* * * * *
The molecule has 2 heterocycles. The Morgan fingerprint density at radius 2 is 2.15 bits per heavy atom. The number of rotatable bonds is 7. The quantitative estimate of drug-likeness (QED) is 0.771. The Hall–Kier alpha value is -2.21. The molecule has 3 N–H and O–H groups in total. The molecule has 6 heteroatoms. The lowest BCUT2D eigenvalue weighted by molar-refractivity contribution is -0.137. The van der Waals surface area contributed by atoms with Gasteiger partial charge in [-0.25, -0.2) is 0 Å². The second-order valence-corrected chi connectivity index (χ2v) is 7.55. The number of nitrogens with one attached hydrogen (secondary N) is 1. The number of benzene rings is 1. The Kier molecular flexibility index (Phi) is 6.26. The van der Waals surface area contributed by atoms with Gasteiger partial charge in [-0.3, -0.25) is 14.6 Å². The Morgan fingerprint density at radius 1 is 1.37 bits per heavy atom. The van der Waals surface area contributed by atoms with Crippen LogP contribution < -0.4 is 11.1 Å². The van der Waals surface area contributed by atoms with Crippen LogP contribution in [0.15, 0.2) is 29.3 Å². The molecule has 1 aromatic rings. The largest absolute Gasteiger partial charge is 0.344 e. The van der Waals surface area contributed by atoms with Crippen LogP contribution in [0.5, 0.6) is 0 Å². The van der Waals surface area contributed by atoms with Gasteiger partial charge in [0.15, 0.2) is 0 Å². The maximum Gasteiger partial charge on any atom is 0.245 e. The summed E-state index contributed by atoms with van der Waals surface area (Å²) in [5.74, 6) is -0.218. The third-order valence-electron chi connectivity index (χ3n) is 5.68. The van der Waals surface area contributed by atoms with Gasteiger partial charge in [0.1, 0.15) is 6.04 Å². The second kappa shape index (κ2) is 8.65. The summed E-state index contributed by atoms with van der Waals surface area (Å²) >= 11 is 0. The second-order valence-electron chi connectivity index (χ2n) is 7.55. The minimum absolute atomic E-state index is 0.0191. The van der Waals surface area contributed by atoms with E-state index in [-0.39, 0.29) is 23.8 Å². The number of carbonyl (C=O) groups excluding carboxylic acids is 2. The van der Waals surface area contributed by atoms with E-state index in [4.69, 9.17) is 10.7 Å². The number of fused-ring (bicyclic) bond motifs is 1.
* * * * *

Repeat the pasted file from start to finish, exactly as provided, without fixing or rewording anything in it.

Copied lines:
The molecule has 2 heterocycles. The Morgan fingerprint density at radius 2 is 2.15 bits per heavy atom. The number of rotatable bonds is 7. The quantitative estimate of drug-likeness (QED) is 0.771. The Hall–Kier alpha value is -2.21. The molecule has 3 N–H and O–H groups in total. The molecule has 6 heteroatoms. The lowest BCUT2D eigenvalue weighted by molar-refractivity contribution is -0.137. The van der Waals surface area contributed by atoms with Gasteiger partial charge in [-0.25, -0.2) is 0 Å². The second-order valence-corrected chi connectivity index (χ2v) is 7.55. The number of nitrogens with one attached hydrogen (secondary N) is 1. The number of benzene rings is 1. The Kier molecular flexibility index (Phi) is 6.26. The van der Waals surface area contributed by atoms with Gasteiger partial charge in [-0.3, -0.25) is 14.6 Å². The Morgan fingerprint density at radius 1 is 1.37 bits per heavy atom. The van der Waals surface area contributed by atoms with Crippen LogP contribution < -0.4 is 11.1 Å². The van der Waals surface area contributed by atoms with Crippen LogP contribution in [0.15, 0.2) is 29.3 Å². The molecule has 1 aromatic rings. The largest absolute Gasteiger partial charge is 0.344 e. The van der Waals surface area contributed by atoms with Crippen LogP contribution in [0.5, 0.6) is 0 Å². The van der Waals surface area contributed by atoms with Gasteiger partial charge in [0.15, 0.2) is 0 Å². The maximum Gasteiger partial charge on any atom is 0.245 e. The summed E-state index contributed by atoms with van der Waals surface area (Å²) in [5.74, 6) is -0.218. The third-order valence-electron chi connectivity index (χ3n) is 5.68. The van der Waals surface area contributed by atoms with Gasteiger partial charge in [0.1, 0.15) is 6.04 Å². The second kappa shape index (κ2) is 8.65. The summed E-state index contributed by atoms with van der Waals surface area (Å²) >= 11 is 0. The second-order valence-electron chi connectivity index (χ2n) is 7.55. The minimum absolute atomic E-state index is 0.0191. The van der Waals surface area contributed by atoms with E-state index in [-0.39, 0.29) is 23.8 Å². The number of carbonyl (C=O) groups excluding carboxylic acids is 2. The van der Waals surface area contributed by atoms with E-state index in [4.69, 9.17) is 10.7 Å². The number of fused-ring (bicyclic) bond motifs is 1.